We mentioned some of the causes of violence during elections and explored what the Church does and can do to make a positive difference.

We have affirmed that the Church's participation in election is visibly evident in different ways: physical voting through its members who happen also to be citizens who are eligible to vote, material supply and distribution such as diffusing and delivering of civic education materials and leaflets and moral and spiritual assurance by providing spiritual support and ethical guidance to politicians and voters, as well as advocacy to the voiceless. Like their compatriots, bishops, priests, religious men and women are obliged to vote.

Across the various stages of the electoral process the Church prepares the people by offering civic education, and by educating about the Social Teaching of the Church.

The role of the Church is strategic since it has easy access to a great number of citizens in parishes and outstations through diocesan radios, newspapers, Sunday homilies, and fliers.

It is clear, therefore, that the Church is and can be instrumental in promoting free, transparent, and credible elections.

The presence of the Church is by itself a manifestation that it is naturally bound to politics and it is absurd for politicians to advance election campaigns to parishes, monasteries and convents, yet after being elected to office refuse to listen to Church ministers.

Dismissing prophetic utterances of pastors as God's mouthpiece deprives African politics of spiritual and ethical sanitizers.

Bringing morality into politics is the obligation of the Church. It has to motivate the lay faithful of sound education, of strong faith and of good conduct to seek political offices during elections, rather than remaining in the backyard. Sometimes Church leaders are seen at the forefront appealing for peace, but many conflicts during elections are caused by lack of justice.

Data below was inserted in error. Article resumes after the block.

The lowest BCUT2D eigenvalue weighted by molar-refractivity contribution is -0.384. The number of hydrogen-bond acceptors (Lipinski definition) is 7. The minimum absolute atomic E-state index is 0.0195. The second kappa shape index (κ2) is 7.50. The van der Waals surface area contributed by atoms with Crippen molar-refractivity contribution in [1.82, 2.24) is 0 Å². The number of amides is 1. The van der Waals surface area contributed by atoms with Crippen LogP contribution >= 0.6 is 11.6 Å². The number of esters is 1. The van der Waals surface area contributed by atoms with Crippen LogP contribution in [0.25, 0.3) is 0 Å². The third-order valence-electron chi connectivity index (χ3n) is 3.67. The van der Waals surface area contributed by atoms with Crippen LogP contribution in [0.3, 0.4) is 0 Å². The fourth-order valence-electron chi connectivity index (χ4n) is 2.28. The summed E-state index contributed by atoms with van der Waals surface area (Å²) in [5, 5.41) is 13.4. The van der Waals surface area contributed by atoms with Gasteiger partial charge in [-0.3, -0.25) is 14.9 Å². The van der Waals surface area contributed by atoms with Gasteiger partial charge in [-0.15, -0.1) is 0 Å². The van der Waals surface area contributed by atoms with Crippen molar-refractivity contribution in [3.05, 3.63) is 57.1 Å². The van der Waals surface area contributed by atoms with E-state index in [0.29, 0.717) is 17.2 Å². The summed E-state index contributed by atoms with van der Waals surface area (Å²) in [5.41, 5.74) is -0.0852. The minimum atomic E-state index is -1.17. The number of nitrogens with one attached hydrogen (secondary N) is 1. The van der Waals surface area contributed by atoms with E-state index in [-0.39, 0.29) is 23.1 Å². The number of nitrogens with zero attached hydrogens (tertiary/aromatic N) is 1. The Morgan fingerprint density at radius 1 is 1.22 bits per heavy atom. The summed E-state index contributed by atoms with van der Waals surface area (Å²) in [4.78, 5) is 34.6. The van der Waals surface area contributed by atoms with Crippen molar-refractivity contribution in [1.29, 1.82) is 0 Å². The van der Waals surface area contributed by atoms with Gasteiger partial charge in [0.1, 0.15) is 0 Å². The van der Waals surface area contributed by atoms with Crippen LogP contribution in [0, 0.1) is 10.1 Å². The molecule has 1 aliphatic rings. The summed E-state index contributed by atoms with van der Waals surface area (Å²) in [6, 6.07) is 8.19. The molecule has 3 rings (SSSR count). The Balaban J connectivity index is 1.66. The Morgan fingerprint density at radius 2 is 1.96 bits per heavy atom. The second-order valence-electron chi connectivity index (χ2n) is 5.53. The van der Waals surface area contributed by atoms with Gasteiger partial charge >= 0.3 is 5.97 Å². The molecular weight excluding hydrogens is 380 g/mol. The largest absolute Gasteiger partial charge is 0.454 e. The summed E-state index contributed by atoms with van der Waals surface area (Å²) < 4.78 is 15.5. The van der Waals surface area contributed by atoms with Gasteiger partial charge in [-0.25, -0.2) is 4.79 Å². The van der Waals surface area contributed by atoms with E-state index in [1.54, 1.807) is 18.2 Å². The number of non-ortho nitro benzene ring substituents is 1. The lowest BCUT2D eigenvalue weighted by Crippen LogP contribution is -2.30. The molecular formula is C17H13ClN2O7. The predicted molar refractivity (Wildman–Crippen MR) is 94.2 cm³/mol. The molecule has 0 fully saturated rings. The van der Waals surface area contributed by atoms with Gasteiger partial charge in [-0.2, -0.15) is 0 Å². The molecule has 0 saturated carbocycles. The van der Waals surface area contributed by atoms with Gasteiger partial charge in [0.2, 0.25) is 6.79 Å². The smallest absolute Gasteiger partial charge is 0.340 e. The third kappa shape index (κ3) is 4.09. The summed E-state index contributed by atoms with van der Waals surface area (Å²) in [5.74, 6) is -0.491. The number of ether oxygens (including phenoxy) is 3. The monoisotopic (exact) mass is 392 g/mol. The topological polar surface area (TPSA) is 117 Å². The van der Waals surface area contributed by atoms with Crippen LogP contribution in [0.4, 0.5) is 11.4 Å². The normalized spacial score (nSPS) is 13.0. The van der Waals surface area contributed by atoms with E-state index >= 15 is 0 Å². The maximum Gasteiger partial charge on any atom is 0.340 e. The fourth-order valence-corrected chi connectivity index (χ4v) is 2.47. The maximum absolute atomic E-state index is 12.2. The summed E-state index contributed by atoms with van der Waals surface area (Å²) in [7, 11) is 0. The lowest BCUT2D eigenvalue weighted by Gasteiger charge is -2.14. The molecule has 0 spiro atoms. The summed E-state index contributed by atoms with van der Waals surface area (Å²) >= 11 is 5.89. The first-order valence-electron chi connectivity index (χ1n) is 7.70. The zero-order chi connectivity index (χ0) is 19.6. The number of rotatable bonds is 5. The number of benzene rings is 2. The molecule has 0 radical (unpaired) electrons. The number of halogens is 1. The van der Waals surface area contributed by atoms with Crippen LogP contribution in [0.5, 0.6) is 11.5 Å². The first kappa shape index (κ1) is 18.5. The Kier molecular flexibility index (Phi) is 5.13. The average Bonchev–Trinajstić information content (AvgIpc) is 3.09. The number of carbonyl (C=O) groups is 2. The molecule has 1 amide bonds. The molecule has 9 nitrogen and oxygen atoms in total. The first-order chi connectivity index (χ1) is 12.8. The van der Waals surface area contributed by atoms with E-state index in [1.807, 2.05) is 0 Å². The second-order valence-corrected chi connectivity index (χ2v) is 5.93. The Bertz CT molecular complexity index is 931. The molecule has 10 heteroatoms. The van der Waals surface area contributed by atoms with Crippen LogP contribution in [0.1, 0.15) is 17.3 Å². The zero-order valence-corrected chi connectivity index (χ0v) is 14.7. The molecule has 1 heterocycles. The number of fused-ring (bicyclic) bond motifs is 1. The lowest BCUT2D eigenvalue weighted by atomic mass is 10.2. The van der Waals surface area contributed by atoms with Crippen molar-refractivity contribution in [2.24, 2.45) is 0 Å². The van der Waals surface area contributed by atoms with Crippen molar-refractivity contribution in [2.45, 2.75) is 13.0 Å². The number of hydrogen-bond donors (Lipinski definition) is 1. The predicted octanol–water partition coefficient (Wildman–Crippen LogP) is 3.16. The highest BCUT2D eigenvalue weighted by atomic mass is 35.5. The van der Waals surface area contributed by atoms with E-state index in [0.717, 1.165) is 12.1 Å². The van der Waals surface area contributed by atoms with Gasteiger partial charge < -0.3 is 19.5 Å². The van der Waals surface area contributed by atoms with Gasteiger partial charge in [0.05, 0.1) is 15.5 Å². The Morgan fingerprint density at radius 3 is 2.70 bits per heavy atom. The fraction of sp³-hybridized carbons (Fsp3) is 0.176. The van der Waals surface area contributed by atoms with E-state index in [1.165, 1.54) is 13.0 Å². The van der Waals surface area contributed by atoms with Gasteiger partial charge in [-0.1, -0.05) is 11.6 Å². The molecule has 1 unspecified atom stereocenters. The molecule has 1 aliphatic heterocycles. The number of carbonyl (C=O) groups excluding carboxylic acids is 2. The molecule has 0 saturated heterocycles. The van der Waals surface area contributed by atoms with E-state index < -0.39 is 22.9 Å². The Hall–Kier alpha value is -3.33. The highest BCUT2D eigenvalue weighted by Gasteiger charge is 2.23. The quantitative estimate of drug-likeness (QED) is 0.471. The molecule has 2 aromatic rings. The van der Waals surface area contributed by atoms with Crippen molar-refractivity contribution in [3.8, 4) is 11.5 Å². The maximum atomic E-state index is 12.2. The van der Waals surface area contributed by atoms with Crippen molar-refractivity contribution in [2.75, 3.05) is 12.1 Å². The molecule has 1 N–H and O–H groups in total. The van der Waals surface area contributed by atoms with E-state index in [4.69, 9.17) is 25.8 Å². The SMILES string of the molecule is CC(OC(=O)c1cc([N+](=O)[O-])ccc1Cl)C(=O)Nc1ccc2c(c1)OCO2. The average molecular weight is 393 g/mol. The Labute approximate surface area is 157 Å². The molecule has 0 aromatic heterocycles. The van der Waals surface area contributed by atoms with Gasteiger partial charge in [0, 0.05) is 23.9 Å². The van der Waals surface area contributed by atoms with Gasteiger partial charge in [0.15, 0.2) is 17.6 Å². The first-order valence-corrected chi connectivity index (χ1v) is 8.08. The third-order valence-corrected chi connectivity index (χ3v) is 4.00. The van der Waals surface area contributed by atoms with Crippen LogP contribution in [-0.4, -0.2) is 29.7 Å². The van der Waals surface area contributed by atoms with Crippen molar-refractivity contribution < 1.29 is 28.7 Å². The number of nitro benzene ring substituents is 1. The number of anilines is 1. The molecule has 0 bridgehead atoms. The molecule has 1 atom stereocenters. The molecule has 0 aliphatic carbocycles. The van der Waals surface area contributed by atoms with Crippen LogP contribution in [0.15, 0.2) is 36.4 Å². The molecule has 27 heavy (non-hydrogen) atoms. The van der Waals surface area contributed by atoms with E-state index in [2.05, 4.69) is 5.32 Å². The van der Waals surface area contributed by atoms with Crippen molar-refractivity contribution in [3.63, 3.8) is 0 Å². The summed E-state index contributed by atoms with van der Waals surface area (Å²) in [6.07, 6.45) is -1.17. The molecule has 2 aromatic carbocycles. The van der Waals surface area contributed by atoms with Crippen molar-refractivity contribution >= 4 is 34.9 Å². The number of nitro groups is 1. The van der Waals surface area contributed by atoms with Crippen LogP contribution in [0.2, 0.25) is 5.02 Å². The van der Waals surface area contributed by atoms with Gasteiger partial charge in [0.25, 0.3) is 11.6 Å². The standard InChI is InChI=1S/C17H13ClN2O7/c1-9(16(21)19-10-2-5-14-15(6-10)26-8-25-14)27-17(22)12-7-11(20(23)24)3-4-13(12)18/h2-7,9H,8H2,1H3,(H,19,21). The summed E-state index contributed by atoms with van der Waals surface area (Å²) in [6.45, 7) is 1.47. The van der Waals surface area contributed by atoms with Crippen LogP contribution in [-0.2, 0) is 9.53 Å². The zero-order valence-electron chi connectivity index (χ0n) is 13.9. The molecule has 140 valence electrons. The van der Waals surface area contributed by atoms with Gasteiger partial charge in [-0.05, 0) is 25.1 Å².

All the conflicts during elections pose "a serious challenge to Catholic ethics because of the dichotomy established by the warring parties between peaceful resolution and just resolution of the impasse."

It is therefore important to realize that pleading for peace without addressing the injustices committed by parties cannot solve the problem. In fact justice and peace are major themes of the Catholic Social Teachings; "the opposition between them mires Church leadership in a political quandary."

African politics can only be transformed when the Church injects its spiritual and ethical charm into politics. It is always good to remember the warning of the Greek philosopher Plato, "the penalty that good men pay for not being interested in politics, is to be governed by men worse than themselves."

Politics can only be an integral and holistic service if it is run by intelligent leaders who are persons of good moral conduct. African Catholic bishops must be commended for the pastoral letters they write constantly to address various issues affecting society.

Borrowing a leaf from their brother bishops in the United States, the African hierarchy should issue pastoral letters at the time of General Elections to clarify pertinent issues and set direction for Christian voters.

Bishops should also strengthen the Justice and Peace Commissions of the Church in their pastoral engagement with the intention to mobilize voters to stand by the dictates of their conscience as they vote.

The importance of the Church's presence in elections, especially with the role of mobilizing the young and old to vote cannot be over stressed. The Church can be heeded when it calls for proper management of resources available.

A lot of money is stolen during election campaigns. As a matter of fact, resource governance remains a challenge in Africa. The struggle for resource control is one of the causes of intense political competition that often culminates in violent conflicts.